This scenario explains how you can populate metadata fields with file name prefixes that are used in your organization, and suggests how you can turn those short codes into meaningful, searchable metadata.
In many businesses there are established conventions for naming files. These can be prefixes that indicate the department at which they originate, the project they are a part of and so on. In Color Factory you have the possibility to turn these filenames into meaningful metadata. Often this will be a two-step process: First you map the filename prefixes to individual metadata fields, then you process the metadata fields by replacing the abbreviations with meaningful content.
Thus, it can turn a file called acc-rep-07-14-Monthly Report.xls into a file from the Accounting department, and file it as a Report for July 2014.
In the following, we'll see exactly how this can be set up using the metadata features in Color Factory.
How to do it
First you'll need to create a channel in Color Factory and enable two features in that channel: Input Formats to control how non-image files are treated (in case this should be used for routing of other file types) and Metadata, where we will set up the mapping of file name prefixes to a metadata field.
1. Configure Color Factory to allow processing of non image files
Expand the Input File Formats feature and go to the Other formats tab. Make sure that handling of Unknown files is set to Copy the original file to the OUTPUT folder, using all features. This will ensure that all routing and other non-image-editing features will be applied. (Screenshot below)
2. Set up mapping of prefixes to metadata fields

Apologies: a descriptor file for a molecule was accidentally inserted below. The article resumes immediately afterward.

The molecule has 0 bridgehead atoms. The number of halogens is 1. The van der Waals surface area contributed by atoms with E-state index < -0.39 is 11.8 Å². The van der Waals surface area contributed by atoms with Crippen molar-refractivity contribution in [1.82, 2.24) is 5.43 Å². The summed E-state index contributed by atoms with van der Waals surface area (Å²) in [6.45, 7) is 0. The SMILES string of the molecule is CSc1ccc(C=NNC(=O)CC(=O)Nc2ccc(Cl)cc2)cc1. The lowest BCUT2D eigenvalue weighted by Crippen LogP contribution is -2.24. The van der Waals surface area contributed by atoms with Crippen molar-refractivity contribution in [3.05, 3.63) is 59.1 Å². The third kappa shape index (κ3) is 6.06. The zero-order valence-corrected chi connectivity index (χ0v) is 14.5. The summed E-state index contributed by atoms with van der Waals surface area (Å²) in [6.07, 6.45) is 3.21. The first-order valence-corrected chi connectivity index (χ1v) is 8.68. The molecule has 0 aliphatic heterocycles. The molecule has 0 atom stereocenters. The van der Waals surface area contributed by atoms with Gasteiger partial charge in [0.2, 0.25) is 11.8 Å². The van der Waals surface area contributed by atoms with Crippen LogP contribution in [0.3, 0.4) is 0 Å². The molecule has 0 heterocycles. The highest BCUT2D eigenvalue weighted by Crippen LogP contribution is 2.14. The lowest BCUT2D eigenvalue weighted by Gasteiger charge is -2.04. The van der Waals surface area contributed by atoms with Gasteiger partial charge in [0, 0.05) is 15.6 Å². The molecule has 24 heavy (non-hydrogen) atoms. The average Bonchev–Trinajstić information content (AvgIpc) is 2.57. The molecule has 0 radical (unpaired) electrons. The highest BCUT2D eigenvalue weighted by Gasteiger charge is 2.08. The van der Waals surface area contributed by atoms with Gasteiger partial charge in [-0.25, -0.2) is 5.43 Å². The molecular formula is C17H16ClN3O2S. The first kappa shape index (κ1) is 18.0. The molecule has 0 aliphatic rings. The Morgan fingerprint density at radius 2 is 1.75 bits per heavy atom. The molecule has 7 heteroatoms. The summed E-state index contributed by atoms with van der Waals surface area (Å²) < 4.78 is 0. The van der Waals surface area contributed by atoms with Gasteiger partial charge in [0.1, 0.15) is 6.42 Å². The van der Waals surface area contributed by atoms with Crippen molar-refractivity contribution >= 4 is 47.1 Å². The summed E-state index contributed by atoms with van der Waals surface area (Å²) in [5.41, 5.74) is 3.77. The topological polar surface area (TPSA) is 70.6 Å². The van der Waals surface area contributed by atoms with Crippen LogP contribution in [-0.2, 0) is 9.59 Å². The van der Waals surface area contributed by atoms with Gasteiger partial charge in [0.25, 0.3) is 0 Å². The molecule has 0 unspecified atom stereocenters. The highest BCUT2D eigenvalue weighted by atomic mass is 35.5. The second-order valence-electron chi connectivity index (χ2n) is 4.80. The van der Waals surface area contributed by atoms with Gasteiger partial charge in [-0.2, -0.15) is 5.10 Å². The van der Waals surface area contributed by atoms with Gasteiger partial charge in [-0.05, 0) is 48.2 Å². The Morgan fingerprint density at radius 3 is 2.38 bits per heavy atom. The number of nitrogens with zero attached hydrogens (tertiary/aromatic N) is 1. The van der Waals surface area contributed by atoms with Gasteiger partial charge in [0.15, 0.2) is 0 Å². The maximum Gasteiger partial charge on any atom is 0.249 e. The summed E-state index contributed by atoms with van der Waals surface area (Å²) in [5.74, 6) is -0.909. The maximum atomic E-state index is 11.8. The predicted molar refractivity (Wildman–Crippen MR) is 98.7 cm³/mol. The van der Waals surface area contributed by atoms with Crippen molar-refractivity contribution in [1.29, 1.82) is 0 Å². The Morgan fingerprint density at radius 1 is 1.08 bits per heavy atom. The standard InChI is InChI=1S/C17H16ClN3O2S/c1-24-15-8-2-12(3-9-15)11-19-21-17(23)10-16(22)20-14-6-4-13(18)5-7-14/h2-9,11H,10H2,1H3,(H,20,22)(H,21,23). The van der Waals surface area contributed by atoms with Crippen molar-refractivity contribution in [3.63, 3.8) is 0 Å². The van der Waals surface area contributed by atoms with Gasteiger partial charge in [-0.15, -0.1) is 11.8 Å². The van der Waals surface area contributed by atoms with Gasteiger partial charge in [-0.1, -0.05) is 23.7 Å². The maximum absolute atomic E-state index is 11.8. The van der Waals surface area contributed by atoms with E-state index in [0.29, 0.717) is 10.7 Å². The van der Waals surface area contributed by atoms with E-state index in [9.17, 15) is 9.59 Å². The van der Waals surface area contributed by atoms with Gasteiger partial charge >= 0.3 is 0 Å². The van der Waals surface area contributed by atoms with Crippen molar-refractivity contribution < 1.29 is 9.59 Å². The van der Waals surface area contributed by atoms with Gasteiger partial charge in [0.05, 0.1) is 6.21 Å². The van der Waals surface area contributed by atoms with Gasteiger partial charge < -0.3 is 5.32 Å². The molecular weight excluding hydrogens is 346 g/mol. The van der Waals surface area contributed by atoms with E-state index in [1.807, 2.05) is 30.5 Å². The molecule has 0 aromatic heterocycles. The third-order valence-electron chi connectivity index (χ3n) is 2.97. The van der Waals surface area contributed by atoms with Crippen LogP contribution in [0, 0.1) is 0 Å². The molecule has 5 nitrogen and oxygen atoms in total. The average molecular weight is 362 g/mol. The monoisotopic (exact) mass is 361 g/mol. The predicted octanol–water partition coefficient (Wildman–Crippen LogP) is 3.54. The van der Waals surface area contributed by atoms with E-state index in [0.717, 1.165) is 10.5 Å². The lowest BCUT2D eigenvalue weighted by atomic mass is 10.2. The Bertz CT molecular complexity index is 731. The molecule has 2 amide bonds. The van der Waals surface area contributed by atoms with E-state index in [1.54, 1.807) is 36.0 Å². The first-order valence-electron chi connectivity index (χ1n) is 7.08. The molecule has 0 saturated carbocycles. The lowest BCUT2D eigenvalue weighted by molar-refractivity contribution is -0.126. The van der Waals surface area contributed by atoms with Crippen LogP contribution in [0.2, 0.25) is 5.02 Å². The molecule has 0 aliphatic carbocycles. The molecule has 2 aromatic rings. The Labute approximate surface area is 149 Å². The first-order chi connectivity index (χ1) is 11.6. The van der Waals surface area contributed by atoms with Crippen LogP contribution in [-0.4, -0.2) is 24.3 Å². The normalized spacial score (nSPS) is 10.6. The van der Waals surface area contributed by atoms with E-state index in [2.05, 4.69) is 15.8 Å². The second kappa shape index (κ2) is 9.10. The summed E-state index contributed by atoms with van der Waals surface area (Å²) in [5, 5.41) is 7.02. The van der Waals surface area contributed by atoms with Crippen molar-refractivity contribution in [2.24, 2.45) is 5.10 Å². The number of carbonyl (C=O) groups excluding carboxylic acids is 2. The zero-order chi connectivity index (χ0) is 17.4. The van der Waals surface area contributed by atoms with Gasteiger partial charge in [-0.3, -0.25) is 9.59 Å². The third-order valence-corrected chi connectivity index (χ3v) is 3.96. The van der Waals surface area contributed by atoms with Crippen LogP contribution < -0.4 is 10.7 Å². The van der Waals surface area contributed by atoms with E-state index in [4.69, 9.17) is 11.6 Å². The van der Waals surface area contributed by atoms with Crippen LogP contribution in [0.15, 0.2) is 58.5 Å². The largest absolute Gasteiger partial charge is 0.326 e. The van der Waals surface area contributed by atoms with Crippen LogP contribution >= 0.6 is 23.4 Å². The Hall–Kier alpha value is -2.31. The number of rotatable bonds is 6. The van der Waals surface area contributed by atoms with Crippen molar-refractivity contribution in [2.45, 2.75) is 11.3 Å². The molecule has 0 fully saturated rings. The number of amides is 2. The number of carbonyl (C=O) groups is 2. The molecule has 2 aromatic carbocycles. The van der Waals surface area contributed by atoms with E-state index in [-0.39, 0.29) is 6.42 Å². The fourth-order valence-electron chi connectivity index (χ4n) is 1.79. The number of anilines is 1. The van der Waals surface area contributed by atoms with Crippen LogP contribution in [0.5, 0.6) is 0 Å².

Expand the channel's Metadata feature and go to the File name to Metadata tab.
Here you need to enable Split file name to multiple strings and copy to Text fields (this enables the feature) and choose how many levels of prefixes your files have (the X Parts dropdown box)
Depending on how your file names are constructed you can now either define separators for each level (dash, underscore or whichever character(s) you use to separate prefixes) and the text field you want to map the prefix to. If you filenames don't use separators but rather have individual-length prefixes, you can choose Use fixed size parts instead of separator character. Then you can enter a number in the Part field to indicate the length of each prefix.
In the screenshot above we've configured Color Factory to split the prefixes in four parts that can be of individual length. The prefixes are split by a dash.
Assuming a file that arrives in the queue is named acc-rep-07-14-Monthly Report.xls, the prefixes acc, rep, 07 and 14 will be mapped to the Custom Fields specified above, while test rest of the filename is ignored.
Making the prefixes stored in metadata more meaningful
Next, you'll want to make the prefixes stored in the metadata more meaningful. You can of course do that with a macro that replaces a predefined set of prefixes with a more meaningful string.
In short, you can set up another channel that uses the output of the previous channel as its input, and executes a metadata macro that replaces the contents of these fields. That's all well when you only have a limited set of abbreviations to deal with, but assuming you have lots of categories to contend with, you may for example want to store this somewhere central, such as in a database table. You can then configure this second channel in Color Factory to look up short codes in the database and replace them with meaningful data.
That ODBC scenario is covered in another topic.